Cell phone abuse in government

7/9/2008:

See? We’re not the only ones interested in how city cell phones are used (or abused):

From Newsday:

Islip investigation eyes cell phone abuse

About a year ago, Islip officials started looking at the town’s cell phone bills. What they found was a mess: 13 different calling plans, 74 phones that weren’t being used, and 25 phones whose users they still can’t identify.

Islip is now investigating between 10 and 15 employees suspected of abusing town cell phone accounts — and in a broad new policy, Islip Supervisor Philip Nolan is putting cell phones on the chopping block.

“It’s absolutely mind-boggling and disgraceful,” said Nolan, who expects to save the town about $50,000 per year.

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Nolan would not identify the employees under investigation, or comment on the town’s probe because it is not complete.

A town policy adopted in 1989 mandated that Islip’s cell phones be used only for town business. Otherwise, Nolan said, there was no central database of cell phone bills, no policy on who should get a phone or how the town should manage its mobile plans.

On May 1, the town will shut off 112 — or 36 percent — of the town’s 310 phones. Three others were handed in this month. Employees who keep their phones will be required to reimburse the town for all personal calls, at 40 cents per minute — something Nolan said he has done with his own cell phone account since he took office in November 2006. Town records obtained by Newsday show a haphazard collection of mobile phone accounts.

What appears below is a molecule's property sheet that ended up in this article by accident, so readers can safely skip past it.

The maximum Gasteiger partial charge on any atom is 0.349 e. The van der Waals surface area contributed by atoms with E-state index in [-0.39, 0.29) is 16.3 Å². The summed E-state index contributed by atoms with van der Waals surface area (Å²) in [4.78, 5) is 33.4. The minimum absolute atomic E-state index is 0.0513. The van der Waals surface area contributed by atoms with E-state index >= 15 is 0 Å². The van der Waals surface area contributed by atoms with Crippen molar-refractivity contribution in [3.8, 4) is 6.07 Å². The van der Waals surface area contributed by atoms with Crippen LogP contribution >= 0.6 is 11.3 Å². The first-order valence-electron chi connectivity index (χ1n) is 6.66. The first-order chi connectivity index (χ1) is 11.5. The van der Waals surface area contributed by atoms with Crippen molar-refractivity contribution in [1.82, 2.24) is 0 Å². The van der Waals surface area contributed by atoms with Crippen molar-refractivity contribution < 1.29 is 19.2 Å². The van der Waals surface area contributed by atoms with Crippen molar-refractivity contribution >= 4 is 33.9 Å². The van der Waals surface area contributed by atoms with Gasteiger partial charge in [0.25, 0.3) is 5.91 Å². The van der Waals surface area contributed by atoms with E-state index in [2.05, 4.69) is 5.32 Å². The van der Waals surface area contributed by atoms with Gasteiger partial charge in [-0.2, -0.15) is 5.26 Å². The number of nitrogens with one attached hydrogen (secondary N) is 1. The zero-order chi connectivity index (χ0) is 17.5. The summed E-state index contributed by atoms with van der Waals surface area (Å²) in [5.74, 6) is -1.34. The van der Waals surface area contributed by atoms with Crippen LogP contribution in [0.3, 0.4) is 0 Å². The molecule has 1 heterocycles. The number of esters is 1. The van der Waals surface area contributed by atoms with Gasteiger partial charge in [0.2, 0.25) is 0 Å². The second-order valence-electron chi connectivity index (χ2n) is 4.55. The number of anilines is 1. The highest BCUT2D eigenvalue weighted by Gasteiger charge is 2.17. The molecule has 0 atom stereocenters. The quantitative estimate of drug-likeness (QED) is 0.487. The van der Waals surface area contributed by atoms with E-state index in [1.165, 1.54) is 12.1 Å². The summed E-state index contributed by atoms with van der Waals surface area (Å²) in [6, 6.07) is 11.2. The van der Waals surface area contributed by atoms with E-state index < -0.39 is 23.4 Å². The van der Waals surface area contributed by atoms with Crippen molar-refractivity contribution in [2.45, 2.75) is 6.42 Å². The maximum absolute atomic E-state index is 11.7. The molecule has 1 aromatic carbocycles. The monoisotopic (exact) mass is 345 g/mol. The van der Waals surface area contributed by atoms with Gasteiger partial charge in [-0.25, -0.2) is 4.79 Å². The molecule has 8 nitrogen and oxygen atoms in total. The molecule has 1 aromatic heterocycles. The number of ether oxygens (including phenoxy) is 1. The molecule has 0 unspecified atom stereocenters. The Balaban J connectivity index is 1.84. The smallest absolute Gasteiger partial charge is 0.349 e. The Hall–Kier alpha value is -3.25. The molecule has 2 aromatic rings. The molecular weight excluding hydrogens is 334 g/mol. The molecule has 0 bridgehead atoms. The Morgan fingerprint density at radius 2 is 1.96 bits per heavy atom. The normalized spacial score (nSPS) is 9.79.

Islip is paying for 10 phones assigned to employees who have retired or left the town. Another account is still active even though its user, a code enforcement investigator, died in December 2006.

During their review, town officials called 25 phones up to four times — but never determined whom the phones had been assigned to. And in the data processing department, one phone costs $73 per month while another costs $41.

The average cell phone holder — excluding the 74 who didn’t use their phones at all — talked for 242 minutes per month. But 11 employees used more than 1,000 minutes per month, including two who used more than 2,000 minutes.

Under the town’s new policy, cell phones will be made available to elected officials, commissioners and their deputies, department heads, emergency response personnel and code enforcement officers. Other employees can apply for a mobile if it’s deemed necessary to their work.

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3 Comments on "Cell phone abuse in government"


fern
Member
fern
8 years 2 months ago

I can think of about 20 positions at city hall that warrant having a city government issued cell phone, and yet Hoboken has given out over a hundred of them. Who are these employees?? I know that one of the female public works department employees who works at a park sits there and blabs on a cell phone all day. Does she have a city issued phone? That phone is one of the reasons she doesn’t do her job! I know that Beth Mason demanded to see the cell phone records. Did she ever obtain them? 👿

hobojoe
Member
8 years 2 months ago

At first I was expecting to read about how some citizens of Islip were demanding accountability from their government on the use of taxpayer-funded phones, how the Islip town administration was blocking their attempts at transparency and figuring some sort of citizen lawsuit was involved. Kind of like in Hoboken.

Oops. Turns out that the Islip town is (finally) actually doing their OWN investigating, and taking care of the problems ON THEIR OWN.

Now what’s the problem, Hoboken city hall?

bradykp
Member
bradykp
8 years 2 months ago

i wonder how much money could be saved across the country if this were followed in every city, state, and federal policy?

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